Thank you guys for all your constructive comments and further ideas on this new procedure on the mic placement scheme.
Let me do some more brainstorming for further discussions and to keep the ball running.
We all know that this procedure is not an EQ'ing procedure, just serves the purpose of "mapping" our listening area in order to rule out abnormalities like heavy peaks & dips in the bass region and diminishing highs in order not to feed MultEQ any junk that will skew up the filters.
Now comes the simplification of matters for determining the proper mic spots after #1
at MLP. Well, having a bunch of graphs will all different kinds of wierd shapes may look a bit scary at the beginning, but again, nothing to be afraid of, coz this is just a drill.
The key to success here should lie in the shape of the graph, nothing but the shape. At this stage we need not worry whether we found a narrow dip at 65 Hz or a huge peak at 45 Hz, doesn't really matter. What matters IMHO is how the shape of the curve looks like at each measurment point and to what extend it deviates from flat. Yeah, flat from 10 Hz to 24 kHz, coz now we have a visual of each spot in front of our eyes we didn't have before when we had to do a lot of trial'n'error based calibrations, even with strings hanging from the ceiling for the mic spots (I remember Jerry doing that) and also remember some guys running Audyssey on a weekly basis experimenting endlessly.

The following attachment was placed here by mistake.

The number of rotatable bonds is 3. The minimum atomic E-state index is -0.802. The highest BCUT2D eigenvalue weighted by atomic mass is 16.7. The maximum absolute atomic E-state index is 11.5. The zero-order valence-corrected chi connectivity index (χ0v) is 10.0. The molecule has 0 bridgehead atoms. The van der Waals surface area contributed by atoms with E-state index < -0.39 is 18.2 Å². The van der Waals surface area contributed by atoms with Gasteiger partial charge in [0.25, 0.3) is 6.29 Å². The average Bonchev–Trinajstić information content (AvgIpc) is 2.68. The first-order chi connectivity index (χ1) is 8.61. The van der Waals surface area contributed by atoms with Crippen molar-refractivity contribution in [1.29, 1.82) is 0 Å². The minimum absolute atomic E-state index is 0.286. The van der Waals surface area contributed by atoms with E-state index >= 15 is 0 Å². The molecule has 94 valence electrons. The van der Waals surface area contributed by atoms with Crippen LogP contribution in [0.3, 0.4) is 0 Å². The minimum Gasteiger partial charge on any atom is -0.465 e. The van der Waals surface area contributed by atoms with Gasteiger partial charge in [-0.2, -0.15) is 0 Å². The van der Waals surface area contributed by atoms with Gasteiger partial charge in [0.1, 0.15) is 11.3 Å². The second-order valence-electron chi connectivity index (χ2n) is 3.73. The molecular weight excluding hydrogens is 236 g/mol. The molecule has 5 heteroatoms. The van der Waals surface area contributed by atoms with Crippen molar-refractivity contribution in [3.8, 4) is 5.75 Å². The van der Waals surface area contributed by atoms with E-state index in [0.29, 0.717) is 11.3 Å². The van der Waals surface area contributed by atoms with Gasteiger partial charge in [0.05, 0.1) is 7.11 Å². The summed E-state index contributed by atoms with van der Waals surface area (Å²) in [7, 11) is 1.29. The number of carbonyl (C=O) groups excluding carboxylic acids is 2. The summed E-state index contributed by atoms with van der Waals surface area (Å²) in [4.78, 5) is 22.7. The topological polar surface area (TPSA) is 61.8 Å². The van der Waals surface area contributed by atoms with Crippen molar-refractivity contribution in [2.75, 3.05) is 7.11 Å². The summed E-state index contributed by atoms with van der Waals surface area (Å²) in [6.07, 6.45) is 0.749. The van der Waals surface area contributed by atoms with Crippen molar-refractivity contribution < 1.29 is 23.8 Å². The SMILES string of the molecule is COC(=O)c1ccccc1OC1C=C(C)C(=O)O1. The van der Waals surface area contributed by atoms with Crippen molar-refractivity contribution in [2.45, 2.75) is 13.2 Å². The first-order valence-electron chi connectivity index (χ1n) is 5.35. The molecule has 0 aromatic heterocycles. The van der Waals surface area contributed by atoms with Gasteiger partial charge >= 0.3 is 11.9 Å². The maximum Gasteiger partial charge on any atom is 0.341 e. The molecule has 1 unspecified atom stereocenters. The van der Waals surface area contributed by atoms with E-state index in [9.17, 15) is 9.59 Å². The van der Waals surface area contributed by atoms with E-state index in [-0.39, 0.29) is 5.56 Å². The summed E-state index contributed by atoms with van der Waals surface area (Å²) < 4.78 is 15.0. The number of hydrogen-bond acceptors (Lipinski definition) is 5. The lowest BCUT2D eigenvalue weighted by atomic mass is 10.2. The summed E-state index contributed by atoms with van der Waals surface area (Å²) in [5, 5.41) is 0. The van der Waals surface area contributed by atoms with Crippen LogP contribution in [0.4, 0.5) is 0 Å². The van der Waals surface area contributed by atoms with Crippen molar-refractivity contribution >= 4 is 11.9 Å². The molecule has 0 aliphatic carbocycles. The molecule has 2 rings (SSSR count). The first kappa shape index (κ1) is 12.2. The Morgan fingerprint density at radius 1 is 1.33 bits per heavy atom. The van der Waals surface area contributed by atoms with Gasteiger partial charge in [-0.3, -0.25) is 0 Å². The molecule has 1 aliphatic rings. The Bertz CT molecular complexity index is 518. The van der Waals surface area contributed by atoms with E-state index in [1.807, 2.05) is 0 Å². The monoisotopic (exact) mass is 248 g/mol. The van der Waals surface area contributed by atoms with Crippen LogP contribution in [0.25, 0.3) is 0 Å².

And now in order to determine which mic spots to use and which ones to avoid, we can call "fuzzy logic" into the game as follows:
Set up three groups based on the flatness of the curves:
1. Group 1: Slight deviation from flat
2. Group 2: Medium deviation from flat
3. Group 3: Strong deviation from flat
Remember, here we really don't need to care about exact deviations, we do not need to worry about that crazy dip at a certain frecuency. The most important thing is that now we have a group of three different kinds of deviations from flat. We can omit Group 2) and Group3), select 6 points for MultEQ or 8 points for MultEQ XT and MultEQ XT32 from Group1) and run the Audyssey setup routine as usual.
Even though some might already have a calibrated mic (UMIK-1 or the like) used for REW, but I think at this early stage of acoustical mapping of our seating area this can even be done with the little Audyssey mic. We are not calibrating, just looking at relative differences among the curves and for that purpose the Eiffel tower Audyssey mic should be just fine. No surgical precision, no mathematical exactness, and finally no sweat needed here at this initial stage.
Further to all the above I've been thinking on how to simplify the measurement part of this scheme. Probably instead of doing a myriad of spot measurements around the seating area it might be more practical to do it with REW's RTA feature.
It would allow to simply pull the mic about and watch how the FR changes and take note of those spots where the diviation from flat becomes more and more apparent.
This might not be so troublesome when repeatedly done with the three front speakers (LCR).
Probably I'll have time over the weekend to do some initial testing of this method.
Your thoughts are appreciated and welcome, as always.